• Account Age: Older accounts with a long history of good behavior can enhance your score.

Importance of Credit Reports

Since your credit report significantly influences your credit score, ensuring its accuracy before submitting a credit application is crucial. Regularly review your credit report for errors and discrepancies.

How to Obtain Your Credit Report

You can get your credit report from the three major credit reporting agencies:

  • Equifax: (800) 685-1111
  • Experian (formerly TRW): (888) EXPERIAN (397-3742)
  • Trans Union: (800) 916-8800

These agencies may charge a fee for your credit report. However, you are entitled to one free credit report every 12 months from each of the nationwide consumer credit reporting companies — Equifax, Experian, and TransUnion. You can request your free credit report at


Understanding how lenders judge your credit can help you manage your credit profile more effectively. Regularly reviewing your credit report and maintaining good credit habits can improve your credit score, making you a more attractive candidate for loans and other credit products. For more detailed information, visit the websites of the major credit reporting agencies.

Just call us and we can help.

What can I do to improve my credit score?

Improving your credit score involves understanding the factors that influence it and taking strategic actions. Here’s a detailed guide on what you can do to boost your credit score:

Key Factors and Tips for Improvement

  1. Payment History: This is typically the most significant factor in credit scoring models. Paying your bills on time is crucial. Late payments, accounts sent to collections, and bankruptcies negatively impact your score. To improve:
    • Pay On Time: Ensure all bills are paid by their due dates. Set up reminders or automatic payments to avoid missing deadlines.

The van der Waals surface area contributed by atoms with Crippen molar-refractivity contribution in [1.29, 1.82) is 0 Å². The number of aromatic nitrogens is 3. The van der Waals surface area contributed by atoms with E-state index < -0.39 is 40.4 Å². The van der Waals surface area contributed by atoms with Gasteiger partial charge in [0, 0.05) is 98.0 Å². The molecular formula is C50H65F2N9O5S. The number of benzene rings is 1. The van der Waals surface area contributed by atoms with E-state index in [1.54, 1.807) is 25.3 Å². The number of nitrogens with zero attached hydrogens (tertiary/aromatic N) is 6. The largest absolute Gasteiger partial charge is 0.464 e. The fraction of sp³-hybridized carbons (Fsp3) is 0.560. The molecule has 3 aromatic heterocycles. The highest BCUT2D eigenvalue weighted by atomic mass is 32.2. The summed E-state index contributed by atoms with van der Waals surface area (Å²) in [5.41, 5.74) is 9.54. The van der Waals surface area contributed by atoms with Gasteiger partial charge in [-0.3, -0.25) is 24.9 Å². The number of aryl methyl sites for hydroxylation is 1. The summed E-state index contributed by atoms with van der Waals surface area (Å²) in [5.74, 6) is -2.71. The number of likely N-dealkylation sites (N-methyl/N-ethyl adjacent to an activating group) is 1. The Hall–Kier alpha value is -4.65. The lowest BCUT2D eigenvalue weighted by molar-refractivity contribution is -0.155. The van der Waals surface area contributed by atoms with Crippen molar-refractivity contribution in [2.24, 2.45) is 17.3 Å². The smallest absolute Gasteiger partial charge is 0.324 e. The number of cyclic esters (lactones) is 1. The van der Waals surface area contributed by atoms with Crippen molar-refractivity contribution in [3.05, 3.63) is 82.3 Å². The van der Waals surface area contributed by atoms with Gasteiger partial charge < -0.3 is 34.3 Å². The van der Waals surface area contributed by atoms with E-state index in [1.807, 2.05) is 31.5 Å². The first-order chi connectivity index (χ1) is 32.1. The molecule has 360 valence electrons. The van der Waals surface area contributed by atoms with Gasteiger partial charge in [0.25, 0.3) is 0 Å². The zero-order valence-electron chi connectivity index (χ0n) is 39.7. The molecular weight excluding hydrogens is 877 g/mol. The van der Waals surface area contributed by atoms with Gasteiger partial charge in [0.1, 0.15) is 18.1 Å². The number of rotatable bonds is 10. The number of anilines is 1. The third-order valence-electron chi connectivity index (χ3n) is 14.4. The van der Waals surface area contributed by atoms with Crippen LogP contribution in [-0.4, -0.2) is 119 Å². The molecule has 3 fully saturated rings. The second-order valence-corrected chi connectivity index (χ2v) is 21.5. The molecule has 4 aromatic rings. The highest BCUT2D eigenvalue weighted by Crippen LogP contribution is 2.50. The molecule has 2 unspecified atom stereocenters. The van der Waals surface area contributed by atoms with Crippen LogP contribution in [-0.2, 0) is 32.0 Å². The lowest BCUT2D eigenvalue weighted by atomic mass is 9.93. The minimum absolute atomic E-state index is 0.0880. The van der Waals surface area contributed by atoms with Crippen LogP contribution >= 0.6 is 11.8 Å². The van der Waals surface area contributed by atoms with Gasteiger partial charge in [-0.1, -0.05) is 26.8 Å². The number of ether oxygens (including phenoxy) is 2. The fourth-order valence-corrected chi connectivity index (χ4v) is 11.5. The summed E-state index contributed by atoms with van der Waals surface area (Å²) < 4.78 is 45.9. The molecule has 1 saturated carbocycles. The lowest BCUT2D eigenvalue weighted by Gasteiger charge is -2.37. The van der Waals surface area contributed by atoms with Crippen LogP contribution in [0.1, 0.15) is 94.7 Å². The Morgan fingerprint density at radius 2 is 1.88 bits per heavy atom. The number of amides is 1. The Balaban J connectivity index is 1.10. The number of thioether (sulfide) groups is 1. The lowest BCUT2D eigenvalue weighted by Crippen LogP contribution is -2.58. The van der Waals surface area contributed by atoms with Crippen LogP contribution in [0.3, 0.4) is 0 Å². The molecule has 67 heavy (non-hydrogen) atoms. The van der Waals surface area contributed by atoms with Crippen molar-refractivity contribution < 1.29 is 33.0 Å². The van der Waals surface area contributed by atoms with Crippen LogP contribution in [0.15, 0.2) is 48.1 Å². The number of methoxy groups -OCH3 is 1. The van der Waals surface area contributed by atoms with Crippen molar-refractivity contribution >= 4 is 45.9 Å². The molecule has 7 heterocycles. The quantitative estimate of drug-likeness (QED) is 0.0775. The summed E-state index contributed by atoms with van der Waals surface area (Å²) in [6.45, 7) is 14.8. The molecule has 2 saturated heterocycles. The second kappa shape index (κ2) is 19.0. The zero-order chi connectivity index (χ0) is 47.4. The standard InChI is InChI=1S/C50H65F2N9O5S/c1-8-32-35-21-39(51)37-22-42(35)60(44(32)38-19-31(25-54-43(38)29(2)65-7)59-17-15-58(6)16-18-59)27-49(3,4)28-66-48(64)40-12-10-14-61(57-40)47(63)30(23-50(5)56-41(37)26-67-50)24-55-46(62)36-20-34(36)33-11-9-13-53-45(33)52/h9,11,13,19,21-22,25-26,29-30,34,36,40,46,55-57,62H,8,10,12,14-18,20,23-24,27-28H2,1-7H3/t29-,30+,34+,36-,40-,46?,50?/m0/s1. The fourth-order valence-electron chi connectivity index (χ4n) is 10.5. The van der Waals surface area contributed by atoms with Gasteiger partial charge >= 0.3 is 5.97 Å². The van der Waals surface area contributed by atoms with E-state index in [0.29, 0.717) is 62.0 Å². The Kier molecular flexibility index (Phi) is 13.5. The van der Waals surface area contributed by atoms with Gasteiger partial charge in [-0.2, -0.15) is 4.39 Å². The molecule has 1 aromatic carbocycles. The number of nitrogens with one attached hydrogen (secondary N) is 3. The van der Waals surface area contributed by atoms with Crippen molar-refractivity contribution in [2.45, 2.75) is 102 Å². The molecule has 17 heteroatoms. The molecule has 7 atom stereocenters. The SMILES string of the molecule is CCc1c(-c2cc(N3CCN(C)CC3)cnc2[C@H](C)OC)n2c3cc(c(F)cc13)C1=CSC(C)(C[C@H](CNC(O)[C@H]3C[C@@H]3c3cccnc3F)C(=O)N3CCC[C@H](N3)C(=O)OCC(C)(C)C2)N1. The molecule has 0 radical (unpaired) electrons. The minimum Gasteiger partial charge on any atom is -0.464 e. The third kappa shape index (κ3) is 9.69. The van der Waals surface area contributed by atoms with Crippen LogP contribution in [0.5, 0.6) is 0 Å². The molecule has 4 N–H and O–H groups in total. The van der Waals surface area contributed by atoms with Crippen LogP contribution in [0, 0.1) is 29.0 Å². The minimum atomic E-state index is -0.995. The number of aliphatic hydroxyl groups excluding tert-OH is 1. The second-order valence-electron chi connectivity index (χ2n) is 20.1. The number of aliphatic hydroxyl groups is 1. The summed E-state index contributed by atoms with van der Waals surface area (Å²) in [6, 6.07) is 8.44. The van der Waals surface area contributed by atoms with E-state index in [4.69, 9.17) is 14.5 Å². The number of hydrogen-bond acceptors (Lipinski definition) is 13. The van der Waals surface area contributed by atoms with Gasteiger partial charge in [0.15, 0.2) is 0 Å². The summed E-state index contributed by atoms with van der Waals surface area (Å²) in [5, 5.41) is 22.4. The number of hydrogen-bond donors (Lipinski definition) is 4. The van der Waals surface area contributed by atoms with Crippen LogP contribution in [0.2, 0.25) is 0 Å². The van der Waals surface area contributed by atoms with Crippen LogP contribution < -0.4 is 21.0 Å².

• Clear Past-Due Accounts: If you have overdue accounts, bring them current as soon as possible.
  2. Outstanding Debt: The amount of debt you owe compared to your credit limits, also known as the credit utilization ratio, plays a significant role. High balances relative to your credit limits can lower your score. To improve:
    • Reduce Balances: Pay down your existing debt to lower your credit utilization ratio. Aim to keep your utilization below 30%.
    • Avoid New Debt: Resist the urge to open new accounts or take on additional debt.
  3. Credit History Length: The length of time you’ve had credit accounts impacts your score. Longer histories generally benefit your score. To improve:
    • Maintain Older Accounts: Keep your oldest credit accounts open to preserve your credit history length.
    • Be Cautious with New Accounts: Opening new accounts can shorten your average account age, potentially lowering your score.
  4. New Credit Applications: Frequent applications for new credit can hurt your score due to the resulting hard inquiries. Not all inquiries are counted equally; those for account monitoring or pre-approved offers are typically excluded. To improve:
    • Limit Applications: Only apply for new credit when necessary.